Devoid of Doubt

My forehead knitting into a wrinkled blanket, I gingerly pick up the unpretentious ring. Its humbleness surprises me; obviously the owner was no typical sovereign bride. If I hadn’t known it was a wedding ring, forecasting a promise to a soul through a small, dainty band of silver, the thought would have never spanned my mind. Turning it over in my calloused hands, the strangest inscription meets my eyes: “Never More”. Confusion sweeping my mind, I carefully slip the ring onto the finger it was destined for.
Quick flashes cascade down, filling my brain with an almost ugly determinacy. A faded veil, a shotgun wedding, the name “Lydia”. Lips set in a melancholy grimace, tanned summer skin, a gnarled oak tree. My mind attempts to shield itself, and before I realize it, the ring is off my finger. Massaging my temples, I stare into oblivion, holding the band in my hand with an almost distasteful air. A sudden thought enters my head without voluntary consciousness; buy it. Taking the ring up to the counter, I force a smile unto my face. The cashier grins at me merrily.
“Now, what have you found here? I’ve never seen this little dandy ring before. Quite interesting. Twenty bucks?” He inquires. I nod, forking over the cash before he can realize the magic of the small, common, usually inoffensive object. He wraps the ring in tissue paper, handing it to me without much thought. Thanking him, I walk out of the store, my brain clouded as the overcast spring sky.

Legs trembling, I walk in quick staccato bursts, my small heels tapping against the asphalt. I head for my old, corroded car, unlocking it from a distance. When I finally reach it, I tug at the door, fighting its rusted resistance until it gives in. My shaking hands turn the keys into the ignition, and my fingers tap anxiously against the wheel until the car rumbles to life.
I pull out of the pocket-sized parking lot, wondering why I am so nervous. Sure, what had happened had me bewildered to say the least, but why did I feel so edgy? I knew, I could feel, through a knot in my stomach, that the wedding ring held supremacy in a way objects usually could not.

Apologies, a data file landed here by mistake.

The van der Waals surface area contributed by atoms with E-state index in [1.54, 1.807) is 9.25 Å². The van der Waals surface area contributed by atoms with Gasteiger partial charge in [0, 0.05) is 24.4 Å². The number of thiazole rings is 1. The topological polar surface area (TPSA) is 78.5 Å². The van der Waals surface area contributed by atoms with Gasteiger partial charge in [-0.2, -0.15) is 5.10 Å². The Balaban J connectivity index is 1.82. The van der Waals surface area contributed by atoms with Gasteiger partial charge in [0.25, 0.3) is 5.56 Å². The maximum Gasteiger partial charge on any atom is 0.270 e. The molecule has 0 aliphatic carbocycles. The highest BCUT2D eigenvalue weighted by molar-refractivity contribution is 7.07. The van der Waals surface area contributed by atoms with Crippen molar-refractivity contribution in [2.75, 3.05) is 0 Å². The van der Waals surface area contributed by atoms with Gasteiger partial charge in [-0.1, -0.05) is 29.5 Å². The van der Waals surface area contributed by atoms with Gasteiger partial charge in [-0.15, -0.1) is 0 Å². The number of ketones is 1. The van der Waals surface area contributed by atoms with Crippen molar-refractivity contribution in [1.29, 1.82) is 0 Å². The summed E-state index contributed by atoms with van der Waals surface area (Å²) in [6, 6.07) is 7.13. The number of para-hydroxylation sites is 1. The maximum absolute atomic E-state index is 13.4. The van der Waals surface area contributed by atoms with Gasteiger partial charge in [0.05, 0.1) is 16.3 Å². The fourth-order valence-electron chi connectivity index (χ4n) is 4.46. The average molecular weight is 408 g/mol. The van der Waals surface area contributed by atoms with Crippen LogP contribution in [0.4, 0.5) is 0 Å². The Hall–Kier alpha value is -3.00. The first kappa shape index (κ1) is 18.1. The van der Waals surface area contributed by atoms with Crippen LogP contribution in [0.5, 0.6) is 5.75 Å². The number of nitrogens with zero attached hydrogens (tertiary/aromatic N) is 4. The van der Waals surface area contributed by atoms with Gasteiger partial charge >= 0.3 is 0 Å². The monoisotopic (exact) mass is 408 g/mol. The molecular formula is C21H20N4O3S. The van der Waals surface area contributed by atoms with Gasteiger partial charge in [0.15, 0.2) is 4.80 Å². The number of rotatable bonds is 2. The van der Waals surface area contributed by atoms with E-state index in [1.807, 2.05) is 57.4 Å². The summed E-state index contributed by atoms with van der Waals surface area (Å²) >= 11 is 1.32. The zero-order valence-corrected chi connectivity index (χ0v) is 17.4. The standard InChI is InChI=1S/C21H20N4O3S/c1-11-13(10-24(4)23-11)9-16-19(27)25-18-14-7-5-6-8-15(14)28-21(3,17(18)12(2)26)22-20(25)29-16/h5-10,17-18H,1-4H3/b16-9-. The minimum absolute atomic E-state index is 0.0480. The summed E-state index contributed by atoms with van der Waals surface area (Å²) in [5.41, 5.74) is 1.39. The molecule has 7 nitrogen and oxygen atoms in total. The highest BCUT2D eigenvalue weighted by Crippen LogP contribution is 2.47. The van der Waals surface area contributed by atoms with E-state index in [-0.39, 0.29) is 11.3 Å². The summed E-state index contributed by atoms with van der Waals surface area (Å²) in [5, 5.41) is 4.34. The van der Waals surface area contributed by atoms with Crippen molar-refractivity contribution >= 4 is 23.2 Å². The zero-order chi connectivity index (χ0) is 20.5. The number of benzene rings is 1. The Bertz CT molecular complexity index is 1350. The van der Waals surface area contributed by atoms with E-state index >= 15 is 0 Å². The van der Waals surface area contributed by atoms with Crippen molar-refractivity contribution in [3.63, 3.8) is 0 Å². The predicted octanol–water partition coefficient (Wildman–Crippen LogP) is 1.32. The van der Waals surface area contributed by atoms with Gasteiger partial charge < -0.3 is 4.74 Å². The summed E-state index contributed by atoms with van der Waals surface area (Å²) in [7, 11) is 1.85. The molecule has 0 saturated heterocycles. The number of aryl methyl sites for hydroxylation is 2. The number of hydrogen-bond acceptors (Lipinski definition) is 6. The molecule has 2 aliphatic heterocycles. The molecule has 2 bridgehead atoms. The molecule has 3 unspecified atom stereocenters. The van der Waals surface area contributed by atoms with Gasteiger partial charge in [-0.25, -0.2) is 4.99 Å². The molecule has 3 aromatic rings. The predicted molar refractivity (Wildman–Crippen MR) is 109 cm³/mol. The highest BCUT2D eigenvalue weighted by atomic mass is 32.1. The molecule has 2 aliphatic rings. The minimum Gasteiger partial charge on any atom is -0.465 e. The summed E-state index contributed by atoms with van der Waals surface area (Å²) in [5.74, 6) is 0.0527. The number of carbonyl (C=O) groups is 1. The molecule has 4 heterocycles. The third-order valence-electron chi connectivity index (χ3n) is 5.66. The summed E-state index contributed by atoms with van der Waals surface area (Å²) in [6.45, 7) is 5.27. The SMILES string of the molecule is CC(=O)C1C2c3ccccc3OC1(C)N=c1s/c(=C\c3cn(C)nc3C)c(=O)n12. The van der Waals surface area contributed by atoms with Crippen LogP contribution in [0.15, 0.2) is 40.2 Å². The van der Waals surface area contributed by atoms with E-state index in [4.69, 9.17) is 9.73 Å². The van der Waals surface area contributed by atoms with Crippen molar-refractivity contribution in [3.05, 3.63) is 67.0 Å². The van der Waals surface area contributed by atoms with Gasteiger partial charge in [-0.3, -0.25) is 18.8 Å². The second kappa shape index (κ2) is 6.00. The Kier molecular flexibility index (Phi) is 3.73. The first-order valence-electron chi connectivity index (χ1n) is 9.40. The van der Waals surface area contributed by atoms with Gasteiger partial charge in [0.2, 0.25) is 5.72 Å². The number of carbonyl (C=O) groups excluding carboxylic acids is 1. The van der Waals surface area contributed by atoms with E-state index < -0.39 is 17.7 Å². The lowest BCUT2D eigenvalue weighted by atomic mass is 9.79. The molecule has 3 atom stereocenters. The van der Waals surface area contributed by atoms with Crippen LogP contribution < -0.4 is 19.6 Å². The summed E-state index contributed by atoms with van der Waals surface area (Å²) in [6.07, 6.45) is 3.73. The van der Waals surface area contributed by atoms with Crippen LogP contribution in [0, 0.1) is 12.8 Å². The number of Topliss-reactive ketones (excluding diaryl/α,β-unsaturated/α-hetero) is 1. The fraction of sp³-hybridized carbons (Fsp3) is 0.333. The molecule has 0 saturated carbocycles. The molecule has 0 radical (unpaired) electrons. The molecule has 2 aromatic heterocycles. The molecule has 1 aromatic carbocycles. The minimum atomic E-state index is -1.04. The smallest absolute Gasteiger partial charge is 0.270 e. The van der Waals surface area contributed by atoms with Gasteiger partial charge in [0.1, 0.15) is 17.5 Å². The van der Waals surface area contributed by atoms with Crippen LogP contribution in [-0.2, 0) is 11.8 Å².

Trying to keep my mind off of unsettling actions, I quietly sing an old song to myself, my voice trembling ever so slightly as I try a higher octave. My voice echoes peacefully in the summer air, my words weaving through the clouds as well as my mind. Smiling, I take a right, my car rumbling upon the thick gravel road.
After a few miles, I pull up to my home, my car wheezing to an unsettling stop; as well as my voice. I carefully pick up the small package and feel the weight of the world resting in my hand, my existence. Taking a deep breath, I exit the car, and walk to the front door. Pulling out my faded silver key, I unlock the door, stepping into my quaint house. The thick scent of my favorite vanilla incense fills my head, relaxing me marginally. I sit down at my scattered table, taking the ring out of the petite bag. I again look at it, but more loosely, reading again the inscription with inquisitiveness. The ring seems old, but not ancient, and the wornness of the band suggests years or use. Filling my lungs with air, I warily slip the ring back unto my hand.
More images. A small backyard, looked at through the space between shabby, flowered curtains. In the tiny terrace, a young woman stands in a lace wedding dress, below an oak tree. A man steps forward, the sheer blondness of his hair surprising. He coaxes her head up, and she smiles at him. I feel years pass. Nights spent alone. Lydia, the woman’s name. No children, after a miscarriage shortly after her marriage. The man becomes distant, and emotionally on the verge of depression. She spends many nights crying below the old tree, the dark of night only influencing the desolation. More years. The woman feels her wedding ring, rolling it around on her now thin finger. She was going blind. The man, though he had been aloof, comes back into her life. He gets the ring engraved; never again will he leave her the way he did. She cries, her blank eyes unfocused. She takes his face in her hands, kissing him with a small smile on her lips. Other years pass. They grow old together, wrinkles in the face of time, in love again with each other and the world. Eventually, two graves, side by side, together in all eternity. A vague sense of hope and peace hangs over the graves, more content than sorrowful.
My eyes quickly slide open, releasing a rush of tears. Feeling as if I knew the couple personally, their love and loss affects me deeply. I slid the ring off my finger, setting it on the table. My anxiousness was long gone now, filled only with joy.
My smile so pronounced it’s almost audible, I sigh with bliss. I had always thought that love was few and far between, and always ended the way it had throughout my life. The couple had filled my heart with love, courage, and faith, and rid it of fear and grief.
But most of all, my heart was devoid of doubt.





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